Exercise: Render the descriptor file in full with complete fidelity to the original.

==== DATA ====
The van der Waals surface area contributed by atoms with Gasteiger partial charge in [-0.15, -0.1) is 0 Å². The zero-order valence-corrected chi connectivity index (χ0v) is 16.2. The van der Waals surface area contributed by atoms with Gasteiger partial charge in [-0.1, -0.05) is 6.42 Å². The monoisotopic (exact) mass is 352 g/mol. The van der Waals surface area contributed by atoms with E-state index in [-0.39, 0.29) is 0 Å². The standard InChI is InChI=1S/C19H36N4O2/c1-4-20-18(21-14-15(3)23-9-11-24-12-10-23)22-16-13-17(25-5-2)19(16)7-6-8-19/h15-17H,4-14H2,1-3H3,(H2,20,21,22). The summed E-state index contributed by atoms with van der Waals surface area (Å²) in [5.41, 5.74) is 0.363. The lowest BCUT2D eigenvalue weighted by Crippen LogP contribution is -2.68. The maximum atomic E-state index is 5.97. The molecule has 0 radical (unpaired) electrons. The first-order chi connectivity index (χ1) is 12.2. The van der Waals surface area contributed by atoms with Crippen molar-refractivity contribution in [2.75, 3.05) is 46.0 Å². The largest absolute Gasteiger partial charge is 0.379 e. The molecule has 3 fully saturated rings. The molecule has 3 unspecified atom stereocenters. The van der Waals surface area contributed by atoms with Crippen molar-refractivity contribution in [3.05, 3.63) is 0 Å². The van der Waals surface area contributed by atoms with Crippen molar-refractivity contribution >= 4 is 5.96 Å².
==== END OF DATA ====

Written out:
The van der Waals surface area contributed by atoms with Gasteiger partial charge in [-0.15, -0.1) is 0 Å². The zero-order valence-corrected chi connectivity index (χ0v) is 16.2. The van der Waals surface area contributed by atoms with Gasteiger partial charge in [-0.1, -0.05) is 6.42 Å². The monoisotopic (exact) mass is 352 g/mol. The van der Waals surface area contributed by atoms with E-state index in [-0.39, 0.29) is 0 Å². The standard InChI is InChI=1S/C19H36N4O2/c1-4-20-18(21-14-15(3)23-9-11-24-12-10-23)22-16-13-17(25-5-2)19(16)7-6-8-19/h15-17H,4-14H2,1-3H3,(H2,20,21,22). The summed E-state index contributed by atoms with van der Waals surface area (Å²) in [5.41, 5.74) is 0.363. The lowest BCUT2D eigenvalue weighted by Crippen LogP contribution is -2.68. The maximum atomic E-state index is 5.97. The molecule has 0 radical (unpaired) electrons. The first-order chi connectivity index (χ1) is 12.2. The van der Waals surface area contributed by atoms with Crippen molar-refractivity contribution in [2.75, 3.05) is 46.0 Å². The largest absolute Gasteiger partial charge is 0.379 e. The molecule has 3 fully saturated rings. The molecule has 3 unspecified atom stereocenters. The van der Waals surface area contributed by atoms with Crippen molar-refractivity contribution in [3.05, 3.63) is 0 Å². The van der Waals surface area contributed by atoms with Crippen molar-refractivity contribution >= 4 is 5.96 Å².